The Wrong Message, to the Wrong Person, at the Wrong Time

Relevance is the key to marketing. As marketers, we strive to serve up the right message, to the right person, at the right time.

But what happens if we get it all wrong?

I was at a conference last week in San Diego, and just this morning, I received a post card mailer with a headline that read, “Don’t be in Last Place!” The subtext told me to stop by a vendor booth at the conference—but the conference ended last Wednesday. Failed! The irony is that this vendor was in last place—their message didn’t arrive until after the conference was already over.

The offer on the flipside of the post card told me, “Be a Winner!” and talked about how I could win an iPod touch. Failed! Obviously, I am not a winner—I didn’t get the iPod touch. In fact, I didn’t even know about the contest.

Just a few years ago, the damage that this type of marketing blunder would have caused would be limited to probably me, a few of my associates around the office, and maybe a few of my colleagues that I would have shared this with.

But today, in the age of the democratized media, where anyone with a blog, Twitter following, or Facebook account can instantly syndicate any message around the world, this type of blunder can prove to be very costly.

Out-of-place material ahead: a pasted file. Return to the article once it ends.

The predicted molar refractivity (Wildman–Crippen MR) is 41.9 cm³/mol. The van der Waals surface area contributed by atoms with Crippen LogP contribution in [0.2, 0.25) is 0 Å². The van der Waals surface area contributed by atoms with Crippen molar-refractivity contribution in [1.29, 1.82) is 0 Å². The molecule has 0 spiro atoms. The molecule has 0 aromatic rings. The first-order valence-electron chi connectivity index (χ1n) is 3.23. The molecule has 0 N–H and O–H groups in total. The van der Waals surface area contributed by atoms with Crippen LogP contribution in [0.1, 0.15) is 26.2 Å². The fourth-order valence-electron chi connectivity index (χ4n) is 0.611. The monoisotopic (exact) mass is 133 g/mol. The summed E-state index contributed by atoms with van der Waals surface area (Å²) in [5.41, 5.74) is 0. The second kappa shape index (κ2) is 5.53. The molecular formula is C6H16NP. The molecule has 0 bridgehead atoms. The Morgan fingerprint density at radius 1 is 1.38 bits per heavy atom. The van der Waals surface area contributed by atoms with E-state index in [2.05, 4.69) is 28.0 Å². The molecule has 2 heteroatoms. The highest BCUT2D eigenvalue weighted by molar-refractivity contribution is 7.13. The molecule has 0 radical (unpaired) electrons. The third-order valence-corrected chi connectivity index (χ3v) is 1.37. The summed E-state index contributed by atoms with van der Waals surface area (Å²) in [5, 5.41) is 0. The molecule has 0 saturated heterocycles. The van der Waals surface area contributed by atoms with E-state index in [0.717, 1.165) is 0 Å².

Take the example of the ad agency exec that didn’t realize his role as an ambassador for his brand (and they’re supposed to be in the brand-building business right??) and became the subject of international embarrassment to his company by posting a stupid comment about a client’s home town (read the whole story here).

The key takeaway in this example is summarized in the following statement published by the ad agency’s client:

“This lapse in judgment also demonstrates the need to apply fundamental communications principles in the evolving social networking environment: Think before you speak; be careful of you what you say and how you say it.”

So the moral here is simply this: when thinking about your marketing strategy, make sure that you approach it from a defensive perspective as well as an offensive perspective. There are just too many people out there that can potentially give you brand heartburn by using your marketing mistakes against you.


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